Over time, I have tried and found several methods that are helpful to pull me out of a rut. If you experience ruts too, whether as a working professional, a writer, a blogger, a student or other work, you will find these useful. Here are 12 of my personal tips to get out of ruts:

1. Work on the small tasks.

When you are in a rut, tackle it by starting small. Clear away your smaller tasks which have been piling up. Reply to your emails, organize your documents, declutter your work space, and reply to private messages.

Whenever I finish doing that, I generate a positive momentum which I bring forward to my work.

2. Take a break from your work desk.

Get yourself away from your desk and go take a walk. Go to the washroom, walk around the office, go out and get a snack.

Your mind is too bogged down and needs some airing. Sometimes I get new ideas right after I walk away from my computer.

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3. Upgrade yourself

Take the down time to upgrade yourself. Go to a seminar. Read up on new materials (#7). Pick up a new language. Or any of the 42 ways here to improve yourself.

The modern computer uses different typefaces because Steve Jobs dropped in on a calligraphy class back in college. How’s that for inspiration?

4. Talk to a friend.

Talk to someone and get your mind off work for a while.

Talk about anything, from casual chatting to a deep conversation about something you really care about. You will be surprised at how the short encounter can be rejuvenating in its own way.

5. Forget about trying to be perfect.

If you are in a rut, the last thing you want to do is step on your own toes with perfectionist tendencies.

Just start small. Do what you can, at your own pace. Let yourself make mistakes.

Soon, a little trickle of inspiration will come. And then it’ll build up with more trickles. Before you know it, you have a whole stream of ideas.

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6. Paint a vision to work towards.

If you are continuously getting in a rut with your work, maybe there’s no vision inspiring you to move forward.

Think about why you are doing this, and what you are doing it for. What is the end vision in mind?

Make it as vivid as possible. Make sure it’s a vision that inspires you and use that to trigger you to action.

7. Read a book (or blog).

The things we read are like food to our brain. If you are out of ideas, it’s time to feed your brain with great materials.

Here’s a list of 40 books you can start off with. Stock your browser with only the feeds of high quality blogs, such as Lifehack.org, DumbLittleMan, Seth Godin’s Blog, Tim Ferris’ Blog, Zen Habits or The Personal Excellence Blog.

Check out the best selling books; those are generally packed with great wisdom.

8. Have a quick nap.

If you are at home, take a quick nap for about 20-30 minutes. This clears up your mind and gives you a quick boost. Nothing quite like starting off on a fresh start after catching up on sleep.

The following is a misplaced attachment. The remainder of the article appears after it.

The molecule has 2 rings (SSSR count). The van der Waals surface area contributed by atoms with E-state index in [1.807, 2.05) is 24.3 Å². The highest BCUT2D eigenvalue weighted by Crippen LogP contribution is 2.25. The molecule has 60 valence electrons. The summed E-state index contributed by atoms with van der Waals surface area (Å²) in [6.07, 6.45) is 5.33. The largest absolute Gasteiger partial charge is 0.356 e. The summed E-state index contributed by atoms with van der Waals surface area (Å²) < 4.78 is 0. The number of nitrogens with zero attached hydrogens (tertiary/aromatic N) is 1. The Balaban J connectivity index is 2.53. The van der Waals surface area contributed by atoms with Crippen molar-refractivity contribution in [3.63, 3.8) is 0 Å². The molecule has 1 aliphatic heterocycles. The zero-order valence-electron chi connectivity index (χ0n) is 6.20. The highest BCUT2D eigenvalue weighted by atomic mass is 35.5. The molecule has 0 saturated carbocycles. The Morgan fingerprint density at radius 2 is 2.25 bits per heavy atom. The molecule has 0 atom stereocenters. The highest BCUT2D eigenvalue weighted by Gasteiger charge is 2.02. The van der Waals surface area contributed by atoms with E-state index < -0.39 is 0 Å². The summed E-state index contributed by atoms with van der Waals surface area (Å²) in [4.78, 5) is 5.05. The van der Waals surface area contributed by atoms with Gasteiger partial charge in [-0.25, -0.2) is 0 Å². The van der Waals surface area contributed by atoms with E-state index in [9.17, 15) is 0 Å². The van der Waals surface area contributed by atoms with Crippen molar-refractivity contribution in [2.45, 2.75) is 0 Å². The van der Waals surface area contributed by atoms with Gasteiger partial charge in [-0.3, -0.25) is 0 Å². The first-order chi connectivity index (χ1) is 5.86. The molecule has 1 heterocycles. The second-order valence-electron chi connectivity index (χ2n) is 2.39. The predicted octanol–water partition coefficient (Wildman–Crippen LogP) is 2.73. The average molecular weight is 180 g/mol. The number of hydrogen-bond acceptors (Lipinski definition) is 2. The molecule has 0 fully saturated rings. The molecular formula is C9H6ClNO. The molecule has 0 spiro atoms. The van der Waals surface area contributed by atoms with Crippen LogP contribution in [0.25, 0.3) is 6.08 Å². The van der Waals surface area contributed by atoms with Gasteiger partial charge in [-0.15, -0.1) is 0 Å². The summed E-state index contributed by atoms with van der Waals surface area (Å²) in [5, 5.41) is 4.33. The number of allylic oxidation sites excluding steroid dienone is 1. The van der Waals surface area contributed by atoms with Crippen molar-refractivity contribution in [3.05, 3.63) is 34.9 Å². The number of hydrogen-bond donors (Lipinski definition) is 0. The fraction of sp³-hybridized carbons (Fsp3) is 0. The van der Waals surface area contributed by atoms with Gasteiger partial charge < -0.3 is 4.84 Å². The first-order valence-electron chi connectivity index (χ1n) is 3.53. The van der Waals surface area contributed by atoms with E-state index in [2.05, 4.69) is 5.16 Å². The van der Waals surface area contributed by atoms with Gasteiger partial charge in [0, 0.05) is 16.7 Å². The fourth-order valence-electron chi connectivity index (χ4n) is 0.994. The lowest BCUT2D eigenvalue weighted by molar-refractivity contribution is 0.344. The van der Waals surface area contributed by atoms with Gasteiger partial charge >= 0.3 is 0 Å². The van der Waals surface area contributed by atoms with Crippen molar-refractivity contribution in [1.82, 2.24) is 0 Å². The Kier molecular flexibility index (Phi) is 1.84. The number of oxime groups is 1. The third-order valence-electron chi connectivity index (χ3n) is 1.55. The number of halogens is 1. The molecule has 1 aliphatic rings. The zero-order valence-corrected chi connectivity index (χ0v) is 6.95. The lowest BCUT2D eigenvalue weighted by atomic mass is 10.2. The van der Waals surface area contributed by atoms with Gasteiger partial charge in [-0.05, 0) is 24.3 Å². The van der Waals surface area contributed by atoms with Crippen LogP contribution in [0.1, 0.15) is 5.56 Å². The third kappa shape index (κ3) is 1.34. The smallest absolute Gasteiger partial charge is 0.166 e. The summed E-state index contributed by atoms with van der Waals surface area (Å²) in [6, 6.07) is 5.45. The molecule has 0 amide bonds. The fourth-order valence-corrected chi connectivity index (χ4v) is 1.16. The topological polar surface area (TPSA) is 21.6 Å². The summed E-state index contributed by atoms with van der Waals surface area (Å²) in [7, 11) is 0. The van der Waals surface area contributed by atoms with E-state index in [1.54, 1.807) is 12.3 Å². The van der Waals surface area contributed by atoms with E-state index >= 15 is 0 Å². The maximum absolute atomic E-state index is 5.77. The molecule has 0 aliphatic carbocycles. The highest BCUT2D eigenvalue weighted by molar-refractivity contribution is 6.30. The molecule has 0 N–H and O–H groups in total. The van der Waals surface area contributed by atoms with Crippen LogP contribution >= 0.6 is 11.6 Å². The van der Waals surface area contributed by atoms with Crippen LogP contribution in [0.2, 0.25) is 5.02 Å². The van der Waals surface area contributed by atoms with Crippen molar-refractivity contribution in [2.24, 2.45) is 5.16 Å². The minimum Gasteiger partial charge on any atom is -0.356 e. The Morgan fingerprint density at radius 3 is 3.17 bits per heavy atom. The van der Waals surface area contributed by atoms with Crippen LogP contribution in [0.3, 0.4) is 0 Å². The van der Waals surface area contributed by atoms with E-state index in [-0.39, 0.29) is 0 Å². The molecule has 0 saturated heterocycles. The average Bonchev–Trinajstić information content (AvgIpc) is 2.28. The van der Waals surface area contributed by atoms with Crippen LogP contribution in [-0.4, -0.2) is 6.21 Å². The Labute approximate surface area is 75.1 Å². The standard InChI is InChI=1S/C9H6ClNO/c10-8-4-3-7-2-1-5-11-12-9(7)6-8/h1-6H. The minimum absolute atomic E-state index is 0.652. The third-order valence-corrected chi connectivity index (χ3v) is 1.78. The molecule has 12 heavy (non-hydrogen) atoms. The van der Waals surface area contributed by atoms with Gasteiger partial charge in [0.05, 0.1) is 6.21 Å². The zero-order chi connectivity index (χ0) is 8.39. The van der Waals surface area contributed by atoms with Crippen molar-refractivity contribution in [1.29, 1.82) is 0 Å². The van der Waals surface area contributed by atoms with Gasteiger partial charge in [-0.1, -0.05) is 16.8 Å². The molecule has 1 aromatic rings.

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9. Remember why you are doing this.

Sometimes we lose sight of why we do what we do, and after a while we become jaded. A quick refresher on why you even started on this project will help.

What were you thinking when you thought of doing this? Retrace your thoughts back to that moment. Recall why you are doing this. Then reconnect with your muse.

10. Find some competition.

Nothing quite like healthy competition to spur us forward. If you are out of ideas, then check up on what people are doing in your space.

Colleagues at work, competitors in the industry, competitors’ products and websites, networking conventions.. you get the drill.

11. Go exercise.

Since you are not making headway at work, might as well spend the time shaping yourself up.

Sometimes we work so much that we neglect our health and fitness. Go jog, swim, cycle, whichever exercise you prefer.

As you improve your physical health, your mental health will improve, too. The different facets of ourselves are all interlinked.

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Here’re 15 Tips to Restart the Exercise Habit (and How to Keep It).

12. Take a good break.

Ruts are usually signs that you have been working too long and too hard. It’s time to get a break.

Beyond the quick tips above, arrange for a 1-day or 2-days of break from your work. Don’t check your (work) emails or do anything work-related. Relax and do your favorite activities. You will return to your work recharged and ready to start.

Contrary to popular belief, the world will not end from taking a break from your work. In fact, you will be much more ready to make an impact after proper rest. My best ideas and inspiration always hit me whenever I’m away from my work.

Take a look at this to learn the importance of rest: The Importance of Scheduling Downtime

More Resources About Getting out of a Rut

Featured photo credit: Joshua Earle via unsplash.com